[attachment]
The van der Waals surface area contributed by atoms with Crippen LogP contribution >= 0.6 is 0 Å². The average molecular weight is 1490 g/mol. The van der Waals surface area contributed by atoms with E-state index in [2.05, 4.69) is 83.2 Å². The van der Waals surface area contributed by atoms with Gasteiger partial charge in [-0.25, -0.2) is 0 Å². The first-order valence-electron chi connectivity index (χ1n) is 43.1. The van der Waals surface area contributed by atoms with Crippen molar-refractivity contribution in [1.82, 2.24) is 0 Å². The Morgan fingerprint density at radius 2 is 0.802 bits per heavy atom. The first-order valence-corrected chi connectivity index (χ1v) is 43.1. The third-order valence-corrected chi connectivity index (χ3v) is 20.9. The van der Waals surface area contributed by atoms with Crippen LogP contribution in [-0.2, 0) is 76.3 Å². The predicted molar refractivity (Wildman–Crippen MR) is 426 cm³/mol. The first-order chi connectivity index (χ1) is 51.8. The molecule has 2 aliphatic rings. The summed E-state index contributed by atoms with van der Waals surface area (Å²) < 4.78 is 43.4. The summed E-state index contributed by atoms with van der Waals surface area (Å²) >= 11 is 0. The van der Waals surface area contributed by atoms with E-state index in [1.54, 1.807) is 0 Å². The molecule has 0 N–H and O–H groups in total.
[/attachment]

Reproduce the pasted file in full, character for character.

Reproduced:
The van der Waals surface area contributed by atoms with Crippen LogP contribution >= 0.6 is 0 Å². The average molecular weight is 1490 g/mol. The van der Waals surface area contributed by atoms with E-state index in [2.05, 4.69) is 83.2 Å². The van der Waals surface area contributed by atoms with Gasteiger partial charge in [-0.25, -0.2) is 0 Å². The first-order valence-electron chi connectivity index (χ1n) is 43.1. The van der Waals surface area contributed by atoms with Crippen molar-refractivity contribution in [1.82, 2.24) is 0 Å². The Morgan fingerprint density at radius 2 is 0.802 bits per heavy atom. The first-order valence-corrected chi connectivity index (χ1v) is 43.1. The third-order valence-corrected chi connectivity index (χ3v) is 20.9. The van der Waals surface area contributed by atoms with Crippen LogP contribution in [-0.2, 0) is 76.3 Å². The predicted molar refractivity (Wildman–Crippen MR) is 426 cm³/mol. The first-order chi connectivity index (χ1) is 51.8. The molecule has 2 aliphatic rings. The summed E-state index contributed by atoms with van der Waals surface area (Å²) < 4.78 is 43.4. The summed E-state index contributed by atoms with van der Waals surface area (Å²) >= 11 is 0. The van der Waals surface area contributed by atoms with E-state index in [1.54, 1.807) is 0 Å². The molecule has 0 N–H and O–H groups in total.